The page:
MS is a chronic, disabling disease of the central nervous system. It causes injury to the sheath called myelin that covers nerve fibers in the brain, spinal cord, and optic nerves.
MS is usually diagnosed in adults between the ages of 20-50. The condition also affects children in an estimated 2%-5% of cases.
A malfunction of the body's immune system seems to be the cause of MS. The immune system attacks and damages the myelin. The exact cause of this malfunction is unknown.
Risk factors for MS include:
There are many different types of MS. When it occurs during childhood, the condition usually takes the form of relapsing and remitting. This means that the symptoms suddenly reappear every few months or years, last for a few weeks or months, then go back into remission.
The symptoms can range from mild to severe and may include:
Factors that may trigger or worsen symptoms include:
These symptoms may be caused by other conditions. If your child has any of these, talk to the doctor.
The doctor will ask about your child’s symptoms and medical history. A physical exam will be done.
Your child's bodily fluids may be tested. This can be done with:
Your child's nerve responses may be tested. This can be done with:
Images may be taken of your child's bodily structures. This can be done with an MRI scan.
The goals of MS treatment are to:
Work with the doctor to develop a treatment plan for your child. Options include:
Examples of medications used to treat MS in children include:
With plasma exchange, the proteins causing the damage to the myelin are removed from the blood. During the plasma exchange, fresh plasma is added to the blood.
Depending on the symptoms, the doctor may recommend that your child works with a:
Your child may also need support from teachers and staff at school.
There are no guidelines for preventing MS. There may be some steps that you can take to prevent your child from having flare-ups, for example:
Multiple Sclerosis Association of America
National Multiple Sclerosis Society
Multiple Sclerosis Society of Canada
Multiple sclerosis. American Association of Neurological Surgeons website. Available at: http://www.aans.org/Patient%20Information/Conditions%20and%20Treatments/Multiple%20Sclerosis.aspx. Updated November 2005. Accessed September 6, 2013.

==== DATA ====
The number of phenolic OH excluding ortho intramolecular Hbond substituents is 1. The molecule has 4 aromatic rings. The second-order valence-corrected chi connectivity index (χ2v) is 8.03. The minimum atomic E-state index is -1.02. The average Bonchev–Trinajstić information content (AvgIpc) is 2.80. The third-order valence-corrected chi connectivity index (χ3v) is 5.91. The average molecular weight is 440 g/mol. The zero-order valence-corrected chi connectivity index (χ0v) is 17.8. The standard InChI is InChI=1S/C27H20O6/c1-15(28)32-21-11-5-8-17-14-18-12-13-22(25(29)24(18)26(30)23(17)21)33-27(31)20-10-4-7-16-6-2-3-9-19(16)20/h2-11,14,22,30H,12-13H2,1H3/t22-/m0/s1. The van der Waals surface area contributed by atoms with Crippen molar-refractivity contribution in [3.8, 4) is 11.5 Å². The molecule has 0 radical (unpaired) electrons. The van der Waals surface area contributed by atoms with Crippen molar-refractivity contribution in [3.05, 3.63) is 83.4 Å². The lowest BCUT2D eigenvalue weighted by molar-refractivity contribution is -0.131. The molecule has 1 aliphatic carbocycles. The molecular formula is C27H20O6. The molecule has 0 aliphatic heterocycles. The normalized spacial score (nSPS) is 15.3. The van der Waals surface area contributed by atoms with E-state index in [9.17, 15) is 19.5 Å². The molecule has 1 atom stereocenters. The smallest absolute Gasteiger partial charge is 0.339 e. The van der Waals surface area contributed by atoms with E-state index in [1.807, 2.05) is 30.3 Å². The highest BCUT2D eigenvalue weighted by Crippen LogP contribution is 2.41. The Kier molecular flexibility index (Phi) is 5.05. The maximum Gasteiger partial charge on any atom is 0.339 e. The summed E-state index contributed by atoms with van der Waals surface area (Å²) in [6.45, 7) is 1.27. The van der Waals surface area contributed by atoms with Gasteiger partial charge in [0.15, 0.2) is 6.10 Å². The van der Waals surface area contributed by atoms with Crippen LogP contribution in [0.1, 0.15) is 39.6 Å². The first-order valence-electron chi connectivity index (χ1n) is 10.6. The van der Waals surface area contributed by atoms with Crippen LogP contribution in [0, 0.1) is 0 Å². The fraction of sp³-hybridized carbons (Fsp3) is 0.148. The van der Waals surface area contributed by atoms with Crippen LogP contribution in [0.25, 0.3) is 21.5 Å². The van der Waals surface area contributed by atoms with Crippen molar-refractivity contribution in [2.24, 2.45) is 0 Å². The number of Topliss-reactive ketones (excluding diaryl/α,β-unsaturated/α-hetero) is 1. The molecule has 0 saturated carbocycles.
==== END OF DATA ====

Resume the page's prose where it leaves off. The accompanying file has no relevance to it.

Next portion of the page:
Multiple sclerosis. Children’s Hospital Boston website. Available at: http://www.childrenshospital.org/az/Site775/mainpageS775P0.html. Updated 2012. Accessed September 6, 2013.
Multiple sclerosis. EBSCO DynaMed website. Available at: http://www.ebscohost.com/dynamed/what.php. Updated May 27. Updated August 5, 2013. Accessed September 6, 2013.
Multiple sclerosis. UCSF Benioff Children’s Hospital website. Available at: http://www.ucsfbenioffchildrens.org/conditions/multiple_sclerosis/index.html. Accessed September 6, 2013.
Munger KL, et al. Body size and risk of MS in two cohorts of US women. Neurology. 2009;73(19):1543-1550.
Pediatric (child) MS. National Multiple Sclerosis Society website. Available at: http://www.nationalmssociety.org/about-multiple-sclerosis/pediatric-ms/index.aspx. Accessed September 6, 2013.
Treatments. National Multiple Sclerosis Society website. Available at: http://www.nationalmssociety.org/about-multiple-sclerosis/what-we-know-about-ms/treatments/index.aspx. Accessed September 6, 2013.
Last reviewed September 2013 by Kari Kassir, MD
Please be aware that this information is provided to supplement the care provided by your physician. It is neither intended nor implied to be a substitute for professional medical advice. CALL YOUR HEALTHCARE PROVIDER IMMEDIATELY IF YOU THINK YOU MAY HAVE A MEDICAL EMERGENCY. Always seek the advice of your physician or other qualified health provider prior to starting any new treatment or with any questions you may have regarding a medical condition.